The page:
Executives who are considering loyalty programs often ask us, “Should I run a points or product program?”
This is an important question and will undoubtedly shape the success of your program. However, there’s a better place to start the loyalty conversation: with a thorough discussion of this equation:
The number of people enrolled in your program, the number of active people in your program, the change in spend your program compels, and the cost of the rewards are the key drivers for producing a positive ROI with your loyalty strategy.
To learn more about how each of these drivers impact the program you choose, join me for a 30-minute webinar replay (LINK TO WEBINAR). During the session, I’ll take you on an exploration through core programs, layered programs, and loyalty promotions. You’ll gain an understanding of what’s important to your chain.
As for the answer to that age-old points or product conundrum—consider this simple question: When you think about your specific brand, is there a single product that comes to mind?
Reward programs are effective marketing initiatives that deliver results — from making a positive financial impact to building continuous and lasting guest loyalty for the brand. Program managers leverage program data to maximize visits and spend, predict future guest behavior, and create a unique competitive advantage that brings value to the chain. Like many major initiatives in an organization, I am sure the loyalty program is getting a lot of attention not only from your guests but from the executive, operations, finance, and even IT teams. The teams should be excited about the company’s investment AND most of them are behind the project. But, I think we all know that there are likely some people who are looking for every opportunity to kill the project. Even the “multi-billion dollar Marriott Rewards program” had people trying to kill the brand’s reward program before it got off the ground. Roger Dow, the creator of the Marriott Rewards program had peers trying to kill the idea a hundred times over during the first two years of the program. They called it a “high-cost, ineffective program.” […]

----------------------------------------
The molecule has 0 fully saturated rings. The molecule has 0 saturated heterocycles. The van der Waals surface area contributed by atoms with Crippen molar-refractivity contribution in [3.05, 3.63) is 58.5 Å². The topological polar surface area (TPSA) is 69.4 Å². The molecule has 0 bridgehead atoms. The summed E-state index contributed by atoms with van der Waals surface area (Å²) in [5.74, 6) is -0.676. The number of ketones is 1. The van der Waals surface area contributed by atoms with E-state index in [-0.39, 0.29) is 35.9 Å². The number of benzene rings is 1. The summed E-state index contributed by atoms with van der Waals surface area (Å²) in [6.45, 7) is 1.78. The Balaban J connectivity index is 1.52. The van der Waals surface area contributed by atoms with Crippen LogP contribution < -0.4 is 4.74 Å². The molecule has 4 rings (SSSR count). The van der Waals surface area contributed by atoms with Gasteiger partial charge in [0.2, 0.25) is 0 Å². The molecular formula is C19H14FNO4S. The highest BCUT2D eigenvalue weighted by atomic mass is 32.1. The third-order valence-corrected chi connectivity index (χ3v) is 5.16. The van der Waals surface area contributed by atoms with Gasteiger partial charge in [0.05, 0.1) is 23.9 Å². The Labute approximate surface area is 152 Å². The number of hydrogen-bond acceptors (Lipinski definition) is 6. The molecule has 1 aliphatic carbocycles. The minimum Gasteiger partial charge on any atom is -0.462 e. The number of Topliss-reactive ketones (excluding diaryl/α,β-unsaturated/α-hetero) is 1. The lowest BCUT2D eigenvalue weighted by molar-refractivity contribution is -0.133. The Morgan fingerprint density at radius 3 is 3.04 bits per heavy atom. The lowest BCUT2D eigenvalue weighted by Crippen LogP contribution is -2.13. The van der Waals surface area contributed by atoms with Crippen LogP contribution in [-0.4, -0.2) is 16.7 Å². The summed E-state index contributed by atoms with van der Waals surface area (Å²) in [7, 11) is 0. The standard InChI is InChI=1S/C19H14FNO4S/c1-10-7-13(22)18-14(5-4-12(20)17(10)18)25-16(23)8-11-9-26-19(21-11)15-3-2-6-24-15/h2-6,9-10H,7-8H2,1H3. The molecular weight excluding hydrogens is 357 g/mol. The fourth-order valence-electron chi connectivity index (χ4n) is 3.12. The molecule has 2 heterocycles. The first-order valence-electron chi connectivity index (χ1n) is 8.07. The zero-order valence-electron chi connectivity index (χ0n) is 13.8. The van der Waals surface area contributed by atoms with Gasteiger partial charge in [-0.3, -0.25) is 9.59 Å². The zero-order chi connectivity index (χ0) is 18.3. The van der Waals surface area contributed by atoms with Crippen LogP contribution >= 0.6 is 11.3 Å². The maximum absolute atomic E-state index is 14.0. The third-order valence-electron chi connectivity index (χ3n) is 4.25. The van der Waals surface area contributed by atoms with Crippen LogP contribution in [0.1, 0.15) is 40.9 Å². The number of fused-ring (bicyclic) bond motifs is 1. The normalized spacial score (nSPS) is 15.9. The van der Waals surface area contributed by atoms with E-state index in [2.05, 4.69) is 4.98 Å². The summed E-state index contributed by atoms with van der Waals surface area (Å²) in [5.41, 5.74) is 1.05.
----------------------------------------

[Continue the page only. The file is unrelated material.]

Visualizing data helps people make decisions. Two years ago, Paytronix discovered Pentaho – the world’s leader in providing environments for end users to discover data insights in a self-service software set. A multi-tenant solution, Pentaho is employed within the Paytronix software to help users visualize and analyze loyalty and gift card data. Users can log in to the merchant interface and use many dashboards and analyzers that are offered under our core product. In addition, our Data Insights team produces further dashboards and analyzers for clients to take a deeper dive into specific loyalty program questions such as movement between guest segments, fraud, and more.
Over the years, Pentaho has developed an appreciation for Paytronix’s innovative application of its product and asked us to share our experiences with its clients and prospects at its first-annual User Conference, PentahoWorld.
If you think you know how to uniformly account for discounted gift card sales or the costs associated with all of your sales channels, think again.
According to new rules from US GAAP and IFRS, the nature of the discount is changing – some of your expenses could be considered a reduction in revenue. Further, the question of when to take the expense and who funds it (your corporate office? Franchisees?) are of central importance.